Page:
Originally published in August 2019’s issue of Foreign Exchange Consensus Forecasts.
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|In this special survey, we asked our FX panellists and other economists to rank the current importance of a range of different factors in determining exchange rate movements (against the US dollar, unless otherwise noted). Scores were assigned to each of the factors on a scale of 0 (no influence) to 10 (very strong influence). The consensus results are the averages of individual panellists’ scores for each factor. Given that different currencies are influenced by a wide range of factors, we have limited the variables considered to a common list of six factors which we asked our panels to assess for every currency. In addition, we asked panellists to suggest, and rank, other factors which they felt to be of particular importance.|
|Exchange rates are clearly influenced by a wide range of different factors, and the importance of each varies both from country to country and, for any given currency, over time. The special survey results are an attempt to compare and rank the differing degrees of sensitivity with which different currencies respond to these various influences. In addition, as these influences are frequently pushing in different directions, it should also help to determine which factors are likely to dominate. The four graphs on the right and below suggest the direct relationship between currency values and often-cited explanatory factors for the UK pound, the Australian dollar, the Chilean peso and the Norwegian krone.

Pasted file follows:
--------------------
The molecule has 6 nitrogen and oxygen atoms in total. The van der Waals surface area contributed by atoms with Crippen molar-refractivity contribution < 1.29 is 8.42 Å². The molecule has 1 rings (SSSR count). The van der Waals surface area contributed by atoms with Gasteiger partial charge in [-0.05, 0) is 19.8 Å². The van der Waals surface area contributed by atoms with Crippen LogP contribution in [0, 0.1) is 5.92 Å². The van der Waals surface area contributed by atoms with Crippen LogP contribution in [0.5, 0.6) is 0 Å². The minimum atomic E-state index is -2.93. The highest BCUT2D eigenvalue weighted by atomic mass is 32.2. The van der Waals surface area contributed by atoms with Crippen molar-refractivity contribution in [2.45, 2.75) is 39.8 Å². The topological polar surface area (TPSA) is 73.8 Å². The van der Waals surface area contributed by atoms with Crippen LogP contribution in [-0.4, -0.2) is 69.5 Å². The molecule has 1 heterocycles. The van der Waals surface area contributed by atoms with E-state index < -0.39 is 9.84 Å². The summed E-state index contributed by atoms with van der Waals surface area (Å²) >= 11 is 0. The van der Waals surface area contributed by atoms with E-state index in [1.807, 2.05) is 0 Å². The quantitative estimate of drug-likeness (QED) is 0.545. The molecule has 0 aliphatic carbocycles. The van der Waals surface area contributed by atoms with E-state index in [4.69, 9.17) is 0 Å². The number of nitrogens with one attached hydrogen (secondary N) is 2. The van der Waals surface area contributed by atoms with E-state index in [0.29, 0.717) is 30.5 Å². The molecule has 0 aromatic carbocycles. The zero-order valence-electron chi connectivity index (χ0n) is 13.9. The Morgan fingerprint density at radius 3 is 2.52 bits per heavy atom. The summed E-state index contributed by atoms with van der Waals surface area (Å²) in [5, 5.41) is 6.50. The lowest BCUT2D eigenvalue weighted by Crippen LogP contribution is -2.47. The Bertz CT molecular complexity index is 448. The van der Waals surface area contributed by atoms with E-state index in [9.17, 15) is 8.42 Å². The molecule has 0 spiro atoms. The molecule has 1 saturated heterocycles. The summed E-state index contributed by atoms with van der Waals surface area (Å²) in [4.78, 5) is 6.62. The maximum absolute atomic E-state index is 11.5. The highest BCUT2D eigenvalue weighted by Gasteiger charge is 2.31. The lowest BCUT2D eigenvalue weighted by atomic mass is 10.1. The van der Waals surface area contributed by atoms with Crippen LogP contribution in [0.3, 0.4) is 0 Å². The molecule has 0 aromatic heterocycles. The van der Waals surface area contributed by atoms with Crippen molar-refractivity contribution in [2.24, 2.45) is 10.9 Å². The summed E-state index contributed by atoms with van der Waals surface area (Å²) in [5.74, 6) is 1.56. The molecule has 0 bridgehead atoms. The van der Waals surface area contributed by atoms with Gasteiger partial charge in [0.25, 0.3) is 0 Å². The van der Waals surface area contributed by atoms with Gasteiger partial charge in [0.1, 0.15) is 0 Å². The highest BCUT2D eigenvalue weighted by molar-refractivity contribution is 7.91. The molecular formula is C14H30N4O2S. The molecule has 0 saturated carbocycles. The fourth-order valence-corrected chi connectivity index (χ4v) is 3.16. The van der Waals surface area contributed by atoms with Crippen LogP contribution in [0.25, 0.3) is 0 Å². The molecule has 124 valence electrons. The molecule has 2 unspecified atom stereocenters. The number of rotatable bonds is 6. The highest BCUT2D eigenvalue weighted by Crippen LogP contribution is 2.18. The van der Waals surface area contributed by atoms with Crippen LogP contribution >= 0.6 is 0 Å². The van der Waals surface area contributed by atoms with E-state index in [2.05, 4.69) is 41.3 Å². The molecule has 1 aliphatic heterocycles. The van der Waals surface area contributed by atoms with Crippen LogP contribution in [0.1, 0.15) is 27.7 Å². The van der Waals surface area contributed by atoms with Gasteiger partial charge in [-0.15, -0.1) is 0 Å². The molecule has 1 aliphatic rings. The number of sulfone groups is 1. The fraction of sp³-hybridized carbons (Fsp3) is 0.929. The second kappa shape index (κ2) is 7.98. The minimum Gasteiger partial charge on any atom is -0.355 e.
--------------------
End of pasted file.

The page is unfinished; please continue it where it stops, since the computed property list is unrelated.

While we asked our FX panellists and other economists to assign scores to six traditional factors as independent variables, it is clear that they are interlinked to a large degree. Increases in public, corporate and household debt may have received less of a focus amid the battle against a global slowdown, but currencies remain vulnerable to shifts in liquidity conditions and global politics. Rate differentials (and signals regarding the extent to which monetary policy normalisation may now be postponed, or possibly extended) are seen as important FX influences. The US rate cut on July 31 has provided the opportunity for countries in the emerging world to also trim monetary policy, after they had previously refrained from doing so in order to avoid instability in their currencies.
Worries about the global economic outlook intensified last week, after a depreciation in the Chinese renminbi saw the US Treasury label China a ‘currency manipulator’. The risk of an extended trade dispute between these two major countries, which has broad political and economic ramifications, is a key factor affecting the outlook for the renminbi. Relative growth (i.e. domestic resilience to the global slowdown) is ranked highly as a FX determinant for most export-reliant countries, including the Australian dollar and South Korean won. The Japanese yen, though, surged last week, as investors piled into safe haven assets to guard themselves against financial disruptions and unpredictable eco-political outcomes.
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